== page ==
Wed, 01 Apr 2020 06:07:33 -0400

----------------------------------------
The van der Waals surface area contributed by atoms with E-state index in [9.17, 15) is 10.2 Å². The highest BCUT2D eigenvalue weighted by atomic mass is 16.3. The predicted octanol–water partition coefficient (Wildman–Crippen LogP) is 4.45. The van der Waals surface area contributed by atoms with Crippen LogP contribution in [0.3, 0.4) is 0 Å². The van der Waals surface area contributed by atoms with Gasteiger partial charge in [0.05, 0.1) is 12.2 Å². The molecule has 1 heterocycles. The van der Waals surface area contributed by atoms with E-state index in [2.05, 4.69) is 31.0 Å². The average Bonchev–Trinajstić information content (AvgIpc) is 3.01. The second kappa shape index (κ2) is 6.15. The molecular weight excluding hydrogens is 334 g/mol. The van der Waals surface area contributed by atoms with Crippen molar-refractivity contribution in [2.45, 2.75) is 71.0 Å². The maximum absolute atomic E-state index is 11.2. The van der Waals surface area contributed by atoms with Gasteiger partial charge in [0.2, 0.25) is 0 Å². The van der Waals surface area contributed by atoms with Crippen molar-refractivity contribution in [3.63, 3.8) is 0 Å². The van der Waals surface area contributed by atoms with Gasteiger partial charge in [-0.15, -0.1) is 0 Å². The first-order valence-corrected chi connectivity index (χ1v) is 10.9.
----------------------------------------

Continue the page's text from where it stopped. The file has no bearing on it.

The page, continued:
• Stabbing of Asian-American 2-Year-Old and Her Family Was a Virus-Fueled Hate Crime: Feds news